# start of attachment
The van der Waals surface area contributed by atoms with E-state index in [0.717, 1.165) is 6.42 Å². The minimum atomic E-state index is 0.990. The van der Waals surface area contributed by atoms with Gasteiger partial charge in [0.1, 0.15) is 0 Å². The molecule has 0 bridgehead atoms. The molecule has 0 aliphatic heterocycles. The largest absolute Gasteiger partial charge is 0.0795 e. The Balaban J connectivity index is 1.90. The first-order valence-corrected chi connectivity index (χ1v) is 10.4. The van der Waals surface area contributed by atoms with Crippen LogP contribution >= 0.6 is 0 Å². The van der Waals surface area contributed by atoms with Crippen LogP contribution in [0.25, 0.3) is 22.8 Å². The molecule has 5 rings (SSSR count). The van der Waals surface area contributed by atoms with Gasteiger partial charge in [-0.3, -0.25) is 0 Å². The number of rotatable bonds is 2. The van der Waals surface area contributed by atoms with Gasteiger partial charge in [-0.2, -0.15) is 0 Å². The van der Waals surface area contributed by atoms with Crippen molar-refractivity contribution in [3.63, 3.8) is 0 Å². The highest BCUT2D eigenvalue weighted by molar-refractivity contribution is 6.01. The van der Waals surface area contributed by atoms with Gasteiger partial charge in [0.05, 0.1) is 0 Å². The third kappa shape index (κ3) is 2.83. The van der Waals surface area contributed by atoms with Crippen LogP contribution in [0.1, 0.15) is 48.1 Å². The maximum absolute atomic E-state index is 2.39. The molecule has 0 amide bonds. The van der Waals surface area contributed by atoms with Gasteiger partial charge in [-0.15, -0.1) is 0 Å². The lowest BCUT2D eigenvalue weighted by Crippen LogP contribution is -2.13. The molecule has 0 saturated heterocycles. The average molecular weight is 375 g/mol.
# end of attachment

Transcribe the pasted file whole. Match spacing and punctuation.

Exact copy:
The van der Waals surface area contributed by atoms with E-state index in [0.717, 1.165) is 6.42 Å². The minimum atomic E-state index is 0.990. The van der Waals surface area contributed by atoms with Gasteiger partial charge in [0.1, 0.15) is 0 Å². The molecule has 0 bridgehead atoms. The molecule has 0 aliphatic heterocycles. The largest absolute Gasteiger partial charge is 0.0795 e. The Balaban J connectivity index is 1.90. The first-order valence-corrected chi connectivity index (χ1v) is 10.4. The van der Waals surface area contributed by atoms with Crippen LogP contribution >= 0.6 is 0 Å². The van der Waals surface area contributed by atoms with Crippen LogP contribution in [0.25, 0.3) is 22.8 Å². The molecule has 5 rings (SSSR count). The van der Waals surface area contributed by atoms with Gasteiger partial charge in [-0.3, -0.25) is 0 Å². The number of rotatable bonds is 2. The van der Waals surface area contributed by atoms with Gasteiger partial charge in [-0.2, -0.15) is 0 Å². The van der Waals surface area contributed by atoms with Crippen molar-refractivity contribution in [3.63, 3.8) is 0 Å². The highest BCUT2D eigenvalue weighted by molar-refractivity contribution is 6.01. The van der Waals surface area contributed by atoms with Gasteiger partial charge in [0.05, 0.1) is 0 Å². The third kappa shape index (κ3) is 2.83. The van der Waals surface area contributed by atoms with Crippen LogP contribution in [0.1, 0.15) is 48.1 Å². The maximum absolute atomic E-state index is 2.39. The molecule has 0 amide bonds. The van der Waals surface area contributed by atoms with Gasteiger partial charge in [-0.15, -0.1) is 0 Å². The lowest BCUT2D eigenvalue weighted by Crippen LogP contribution is -2.13. The molecule has 0 saturated heterocycles. The average molecular weight is 375 g/mol.